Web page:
The solutions in the first half of this extended exercise, SICP 2.7 - 2.11: Extended Exercise: Interval Arithmetic (Part 1), are only one possible way to approach the problem of implementing interval arithmetic. Another way to represent intervals is as a center value and an added tolerance. The following alternate constructor and selectors are supplied in the text:
; Represent intervals as a center value and a width
(define (make-center-width c w)
(make-interval (- c w) (+ c w)))
(define (center i)
(/ (+ (lower-bound i) (upper-bound i)) 2))
(define (width i)
(/ (- (upper-bound i) (lower-bound i)) 2))
Here's a test case to show how it works:
> (define a (make-center-width 5 1))
(4 . 6)
> (center a)
> (width a)
A third way of representing intervals, often used by engineers, is as a center value and a percent tolerance measured as the ratio of the width of the interval to its center value.
Exercise 2.12 asks us to define a constructor
make-center-percentthat takes a center and a percent tolerance and creates the desired interval. We'll also need to define a selector
percentthat extracts the percentage tolerance for a given interval.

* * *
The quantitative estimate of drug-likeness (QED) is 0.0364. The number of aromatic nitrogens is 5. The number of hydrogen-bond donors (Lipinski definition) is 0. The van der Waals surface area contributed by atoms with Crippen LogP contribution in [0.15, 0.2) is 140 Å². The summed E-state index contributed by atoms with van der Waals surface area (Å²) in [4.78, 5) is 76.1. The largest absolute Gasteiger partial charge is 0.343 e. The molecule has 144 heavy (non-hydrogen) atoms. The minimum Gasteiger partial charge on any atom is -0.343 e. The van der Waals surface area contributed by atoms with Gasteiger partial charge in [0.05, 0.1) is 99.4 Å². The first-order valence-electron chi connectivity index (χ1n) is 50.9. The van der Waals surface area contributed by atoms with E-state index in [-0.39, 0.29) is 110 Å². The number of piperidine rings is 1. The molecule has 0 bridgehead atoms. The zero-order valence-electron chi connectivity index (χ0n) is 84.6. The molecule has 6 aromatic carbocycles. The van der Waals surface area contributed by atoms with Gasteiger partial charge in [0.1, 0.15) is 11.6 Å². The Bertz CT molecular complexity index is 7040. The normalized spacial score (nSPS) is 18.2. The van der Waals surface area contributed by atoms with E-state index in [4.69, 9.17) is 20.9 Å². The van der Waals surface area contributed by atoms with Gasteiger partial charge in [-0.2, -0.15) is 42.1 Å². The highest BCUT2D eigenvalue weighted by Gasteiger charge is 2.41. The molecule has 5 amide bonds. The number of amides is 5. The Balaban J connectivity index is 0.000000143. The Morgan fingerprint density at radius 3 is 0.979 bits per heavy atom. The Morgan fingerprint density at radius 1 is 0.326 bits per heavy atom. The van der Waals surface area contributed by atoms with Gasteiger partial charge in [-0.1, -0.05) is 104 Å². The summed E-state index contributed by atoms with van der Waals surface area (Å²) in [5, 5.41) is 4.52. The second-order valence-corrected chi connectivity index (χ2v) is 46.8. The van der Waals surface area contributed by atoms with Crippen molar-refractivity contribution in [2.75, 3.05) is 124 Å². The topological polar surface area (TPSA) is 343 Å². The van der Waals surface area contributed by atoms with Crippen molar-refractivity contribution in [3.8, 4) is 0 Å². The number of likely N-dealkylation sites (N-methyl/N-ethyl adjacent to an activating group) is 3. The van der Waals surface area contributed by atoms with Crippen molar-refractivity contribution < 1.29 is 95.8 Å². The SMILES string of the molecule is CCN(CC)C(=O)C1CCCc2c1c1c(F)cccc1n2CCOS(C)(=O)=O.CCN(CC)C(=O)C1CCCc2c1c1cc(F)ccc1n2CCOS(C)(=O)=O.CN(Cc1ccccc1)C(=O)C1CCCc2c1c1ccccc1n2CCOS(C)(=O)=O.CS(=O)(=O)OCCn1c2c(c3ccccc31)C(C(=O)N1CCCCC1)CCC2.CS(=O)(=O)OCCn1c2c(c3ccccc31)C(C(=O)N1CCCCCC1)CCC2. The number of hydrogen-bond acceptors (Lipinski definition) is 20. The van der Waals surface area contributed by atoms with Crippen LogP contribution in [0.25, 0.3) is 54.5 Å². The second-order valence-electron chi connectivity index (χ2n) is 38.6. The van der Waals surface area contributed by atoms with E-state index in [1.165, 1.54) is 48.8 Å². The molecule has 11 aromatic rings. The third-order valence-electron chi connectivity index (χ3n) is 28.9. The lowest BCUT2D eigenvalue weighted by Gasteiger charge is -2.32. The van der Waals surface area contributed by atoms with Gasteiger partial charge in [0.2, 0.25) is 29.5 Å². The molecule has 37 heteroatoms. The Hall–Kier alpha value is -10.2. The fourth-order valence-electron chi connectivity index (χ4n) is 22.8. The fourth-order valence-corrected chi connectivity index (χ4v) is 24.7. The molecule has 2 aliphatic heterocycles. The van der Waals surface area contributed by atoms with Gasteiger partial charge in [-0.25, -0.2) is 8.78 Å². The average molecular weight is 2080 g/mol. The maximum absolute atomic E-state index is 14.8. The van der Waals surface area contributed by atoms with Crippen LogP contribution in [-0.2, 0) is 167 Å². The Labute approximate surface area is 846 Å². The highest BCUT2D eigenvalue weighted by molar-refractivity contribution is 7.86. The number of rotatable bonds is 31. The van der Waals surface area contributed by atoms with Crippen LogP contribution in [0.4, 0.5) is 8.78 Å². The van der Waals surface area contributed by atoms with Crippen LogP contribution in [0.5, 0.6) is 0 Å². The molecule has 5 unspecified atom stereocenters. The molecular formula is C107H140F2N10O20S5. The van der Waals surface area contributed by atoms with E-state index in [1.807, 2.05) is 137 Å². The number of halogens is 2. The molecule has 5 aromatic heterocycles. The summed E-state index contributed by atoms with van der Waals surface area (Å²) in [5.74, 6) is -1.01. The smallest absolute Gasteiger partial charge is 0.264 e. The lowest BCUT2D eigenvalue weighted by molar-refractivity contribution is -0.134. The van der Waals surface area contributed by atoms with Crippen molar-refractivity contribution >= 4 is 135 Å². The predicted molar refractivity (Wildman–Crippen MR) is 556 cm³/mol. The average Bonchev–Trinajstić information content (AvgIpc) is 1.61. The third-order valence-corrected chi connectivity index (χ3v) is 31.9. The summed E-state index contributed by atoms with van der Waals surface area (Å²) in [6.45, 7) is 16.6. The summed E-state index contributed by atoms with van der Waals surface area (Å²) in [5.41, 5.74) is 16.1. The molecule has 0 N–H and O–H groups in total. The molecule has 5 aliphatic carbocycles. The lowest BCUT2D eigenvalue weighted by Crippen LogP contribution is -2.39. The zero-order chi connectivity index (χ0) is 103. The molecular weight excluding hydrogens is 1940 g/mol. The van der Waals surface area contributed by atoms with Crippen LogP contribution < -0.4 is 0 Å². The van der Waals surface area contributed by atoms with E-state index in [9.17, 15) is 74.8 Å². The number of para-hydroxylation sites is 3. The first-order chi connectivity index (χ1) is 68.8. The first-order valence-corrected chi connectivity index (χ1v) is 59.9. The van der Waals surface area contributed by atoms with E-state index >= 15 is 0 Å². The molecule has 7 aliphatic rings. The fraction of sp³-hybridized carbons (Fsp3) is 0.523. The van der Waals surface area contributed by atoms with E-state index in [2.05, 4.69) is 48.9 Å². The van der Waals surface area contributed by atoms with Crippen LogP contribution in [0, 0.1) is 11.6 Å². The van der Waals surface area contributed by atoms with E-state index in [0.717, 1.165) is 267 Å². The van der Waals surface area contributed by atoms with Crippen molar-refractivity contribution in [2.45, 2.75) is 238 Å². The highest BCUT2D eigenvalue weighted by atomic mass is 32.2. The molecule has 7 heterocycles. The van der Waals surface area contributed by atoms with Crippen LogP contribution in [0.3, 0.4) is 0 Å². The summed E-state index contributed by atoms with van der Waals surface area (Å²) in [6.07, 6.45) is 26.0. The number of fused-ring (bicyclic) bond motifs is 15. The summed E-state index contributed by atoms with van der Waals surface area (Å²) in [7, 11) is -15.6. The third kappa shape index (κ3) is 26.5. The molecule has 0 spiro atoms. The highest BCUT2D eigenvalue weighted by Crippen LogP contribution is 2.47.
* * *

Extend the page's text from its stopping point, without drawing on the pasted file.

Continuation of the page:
We can define our new constructor in terms of
make-center-width. We'll make our procedure take a whole number percentage p.
(define (make-center-percent c p)
(make-center-width c (* c (/ p 100.0))))
Since the percent tolerance of an interval is the ratio of the interval's width to its center, we can implement percent in terms of the provided
(define (percent i)
(* 100.0 (/ (width i) (center i))))
Here's how we'd define the same interval as before with the new constructor:
> (define a (make-center-percent 5 20))
(4.0 . 6.0)
> (center a)
> (width a)
> (percent a)
Exercise 2.13 asks us to show that there is, for small tolerances, a simple formula for the approximate percentage tolerance of the product of two intervals in terms of the tolerances of the factors. We can assume that all numbers are positive.
Recall the old definition of interval multiplication that we used was:
[a,b] × [c,d] = [min (ac, ad, bc, bd), max (ac, ad, bc, bd)]